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Write On! Interviews: Author Gareth Southwell

Write On! interviews Author Gareth Southwell

Gareth says: “I’m a writer, illustrator and philosopher who lives in Wales. I’ve been involved with philosophy for over 30 years (teaching writing, examining and researching). I’m the author of a number of books on the subject and I’ve a PhD on the subject of ‘death’ (which has been read by exactly four people, including myself). I also write sci-fi, and my novels are just a thinly fictionalised version of my PhD, with most of the boring bits taken out and replaced with robots and people swearing in Welsh. Aside from that, I’m a professional illustrator and book designer.

WO: How would you describe your writing to someone new to it?

GS: My non-fiction writing is ‘popular philosophy,’ primarily aimed at people new to the subject. My fiction writing is broadly sci-fi/speculative. I love the freedom sci-fi gives you to explore ideas and to have fun – and I try my best to do that!

WO: Can you tell us a bit about your latest book, Mr Wolf?

GS: Mr Wolf is a follow-up to my novel MUNKi, and is a novella set in the same ‘universe.’ It’s a near-future, murder mystery-type thing set in Rome, involving a boy with locked-in syndrome who is accused of murdering his father.

WO: What inspired you to write in the first place, and what inspires you now?

GS: I’m fundamentally a creative person, and am happiest when I’ve got a project on the go, whether writing – or illustration-based. I first started writing by producing little mini-guides to philosophy when I was a teacher, as a means of helping my students. These teaching notes eventually turned into my first published books. After that, fiction was always something I’d wanted to have a go at and I’ve always loved sci-fi. What inspires me now is having the freedom to explore ideas in whatever form I like: through art, fiction or non-fiction.

WO: The current issue of Write On! explores the theme of ‘Beginnings And Endings.’ With that in mind, what do you find easier to write: the beginning or the end? And do you always write the beginning first and the ending last?

GS: I most enjoy writing the beginning of the story, when my enthusiasm for it is fresh. I struggle a bit with endings as I’m a ‘pantser’ by nature – I don’t plot, and just like to see where the story takes me. Sometimes this is into a dead end! This means that writing endings can sometimes be a fraught affair, where I try to make all the loose strands knit together.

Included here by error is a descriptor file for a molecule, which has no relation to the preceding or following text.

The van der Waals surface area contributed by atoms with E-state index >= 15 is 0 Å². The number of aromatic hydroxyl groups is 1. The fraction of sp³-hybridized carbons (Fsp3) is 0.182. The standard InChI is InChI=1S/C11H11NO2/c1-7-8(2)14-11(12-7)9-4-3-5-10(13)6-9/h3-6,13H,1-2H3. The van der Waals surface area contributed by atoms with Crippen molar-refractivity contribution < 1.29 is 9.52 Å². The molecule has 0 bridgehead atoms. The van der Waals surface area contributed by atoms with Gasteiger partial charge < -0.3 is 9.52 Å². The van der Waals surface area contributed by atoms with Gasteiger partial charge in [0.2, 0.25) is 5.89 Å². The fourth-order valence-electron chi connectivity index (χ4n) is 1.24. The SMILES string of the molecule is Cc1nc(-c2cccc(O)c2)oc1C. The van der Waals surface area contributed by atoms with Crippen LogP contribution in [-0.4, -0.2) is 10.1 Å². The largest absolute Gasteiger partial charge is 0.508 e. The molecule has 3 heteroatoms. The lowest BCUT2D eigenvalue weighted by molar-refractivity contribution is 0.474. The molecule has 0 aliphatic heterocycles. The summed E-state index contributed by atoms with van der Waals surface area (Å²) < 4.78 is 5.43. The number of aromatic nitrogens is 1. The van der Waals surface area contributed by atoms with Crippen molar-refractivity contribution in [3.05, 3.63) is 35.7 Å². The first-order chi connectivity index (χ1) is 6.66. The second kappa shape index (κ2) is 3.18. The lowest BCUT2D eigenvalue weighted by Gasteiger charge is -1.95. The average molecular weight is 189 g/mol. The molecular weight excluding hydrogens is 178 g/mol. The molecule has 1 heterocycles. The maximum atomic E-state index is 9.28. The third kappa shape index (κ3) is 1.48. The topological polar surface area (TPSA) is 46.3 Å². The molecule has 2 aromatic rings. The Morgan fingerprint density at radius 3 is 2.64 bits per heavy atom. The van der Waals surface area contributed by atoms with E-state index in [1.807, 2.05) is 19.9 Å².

WO: What one piece of advice would you give an aspiring writer?

GS: Don’t do it for the money! But seriously, don’t. Write because you enjoy it, even when it’s difficult. There’s reward in the struggle, too.

WO: Question from Twitter user: @grasshopper2407 Can you recommend any good writing books?

GS: From the motivational point of view, my favourite is The War Of Art, by Steven Pressfield, which addresses the biggest obstacle facing beginner and seasoned writers alike: resistance – the reluctance just to sit down every day and write. Overcome that and anything is possible.

WO: Can you tell us anything about future projects?

GS: Lots! I have three non-fiction projects in the works: a book on the concept of luck, an introduction to ethics, and a guide to Hell from the point of view of the philosophers Christian theology would have condemned to go there. As an experiment, I’m serialising some of these via Substack (if interested see Regarding fiction, I have two novels underway: one set in the near future (another in the MUNKi series) and one set much further in the future, which is a crazy thing about climate change, genetic engineering, mind reading, weird creatures and alternate universes. I’m enjoying writing it hugely.

WO: Lastly, if you could choose one fictional animal/creature to be a pet or companion, who would it be and why?

GS: I think it would be Dogmatix from the Asterix comics. I was a huge fan of Asterix as a kid (still am…), and my daughter now has a little teacup chihuahua that very much resembles Dogmatix: small, feisty, loyal and affectionate. We love her to bits. But my daughter is about to move out and take the dog with her, so I guess Dogmatix would be her ideal fictional replacement.

You can find out more about Gareth Southwell at his website: Mr Wolf is available from Amazon.


Issue 19 of Write On! is out now and you can read it online here. Find it in libraries and other outlets. You can find previous editions of our magazines here

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I love the freedom sci-fi gives you to explore ideas and to have fun – and I try my best to do that!